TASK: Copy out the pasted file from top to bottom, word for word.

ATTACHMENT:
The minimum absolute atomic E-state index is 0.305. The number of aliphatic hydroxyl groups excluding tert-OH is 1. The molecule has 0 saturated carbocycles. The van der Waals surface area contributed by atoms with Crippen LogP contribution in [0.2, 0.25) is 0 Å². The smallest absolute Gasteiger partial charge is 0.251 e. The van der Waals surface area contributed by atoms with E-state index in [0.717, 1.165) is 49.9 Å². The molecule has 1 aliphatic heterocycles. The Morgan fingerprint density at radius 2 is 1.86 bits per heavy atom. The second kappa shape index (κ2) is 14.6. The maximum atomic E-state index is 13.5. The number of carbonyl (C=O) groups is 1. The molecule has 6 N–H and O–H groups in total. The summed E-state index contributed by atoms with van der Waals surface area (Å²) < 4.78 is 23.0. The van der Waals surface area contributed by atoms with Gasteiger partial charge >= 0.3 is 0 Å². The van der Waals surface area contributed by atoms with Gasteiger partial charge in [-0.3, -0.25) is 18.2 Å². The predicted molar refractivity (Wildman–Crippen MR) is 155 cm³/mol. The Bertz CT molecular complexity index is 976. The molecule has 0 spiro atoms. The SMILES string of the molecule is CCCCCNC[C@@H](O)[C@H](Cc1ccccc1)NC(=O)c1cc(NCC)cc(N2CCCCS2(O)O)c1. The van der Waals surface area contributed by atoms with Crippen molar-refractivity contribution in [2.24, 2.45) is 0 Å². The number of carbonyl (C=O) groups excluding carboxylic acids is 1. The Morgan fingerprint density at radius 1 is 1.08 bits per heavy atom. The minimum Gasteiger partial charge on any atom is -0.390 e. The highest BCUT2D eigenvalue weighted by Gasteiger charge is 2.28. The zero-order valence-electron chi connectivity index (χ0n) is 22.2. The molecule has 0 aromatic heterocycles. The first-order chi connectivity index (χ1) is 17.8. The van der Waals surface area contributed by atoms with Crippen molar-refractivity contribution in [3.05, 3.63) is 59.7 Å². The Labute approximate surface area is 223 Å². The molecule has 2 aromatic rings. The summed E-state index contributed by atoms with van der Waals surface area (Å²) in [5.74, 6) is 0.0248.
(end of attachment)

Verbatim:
The minimum absolute atomic E-state index is 0.305. The number of aliphatic hydroxyl groups excluding tert-OH is 1. The molecule has 0 saturated carbocycles. The van der Waals surface area contributed by atoms with Crippen LogP contribution in [0.2, 0.25) is 0 Å². The smallest absolute Gasteiger partial charge is 0.251 e. The van der Waals surface area contributed by atoms with E-state index in [0.717, 1.165) is 49.9 Å². The molecule has 1 aliphatic heterocycles. The Morgan fingerprint density at radius 2 is 1.86 bits per heavy atom. The second kappa shape index (κ2) is 14.6. The maximum atomic E-state index is 13.5. The number of carbonyl (C=O) groups is 1. The molecule has 6 N–H and O–H groups in total. The summed E-state index contributed by atoms with van der Waals surface area (Å²) < 4.78 is 23.0. The van der Waals surface area contributed by atoms with Gasteiger partial charge >= 0.3 is 0 Å². The van der Waals surface area contributed by atoms with Gasteiger partial charge in [-0.3, -0.25) is 18.2 Å². The predicted molar refractivity (Wildman–Crippen MR) is 155 cm³/mol. The Bertz CT molecular complexity index is 976. The molecule has 0 spiro atoms. The SMILES string of the molecule is CCCCCNC[C@@H](O)[C@H](Cc1ccccc1)NC(=O)c1cc(NCC)cc(N2CCCCS2(O)O)c1. The van der Waals surface area contributed by atoms with Crippen molar-refractivity contribution in [2.24, 2.45) is 0 Å². The number of carbonyl (C=O) groups excluding carboxylic acids is 1. The Morgan fingerprint density at radius 1 is 1.08 bits per heavy atom. The minimum Gasteiger partial charge on any atom is -0.390 e. The highest BCUT2D eigenvalue weighted by Gasteiger charge is 2.28. The zero-order valence-electron chi connectivity index (χ0n) is 22.2. The molecule has 0 aromatic heterocycles. The first-order chi connectivity index (χ1) is 17.8. The van der Waals surface area contributed by atoms with Crippen molar-refractivity contribution in [3.05, 3.63) is 59.7 Å². The Labute approximate surface area is 223 Å². The molecule has 2 aromatic rings. The summed E-state index contributed by atoms with van der Waals surface area (Å²) in [5.74, 6) is 0.0248.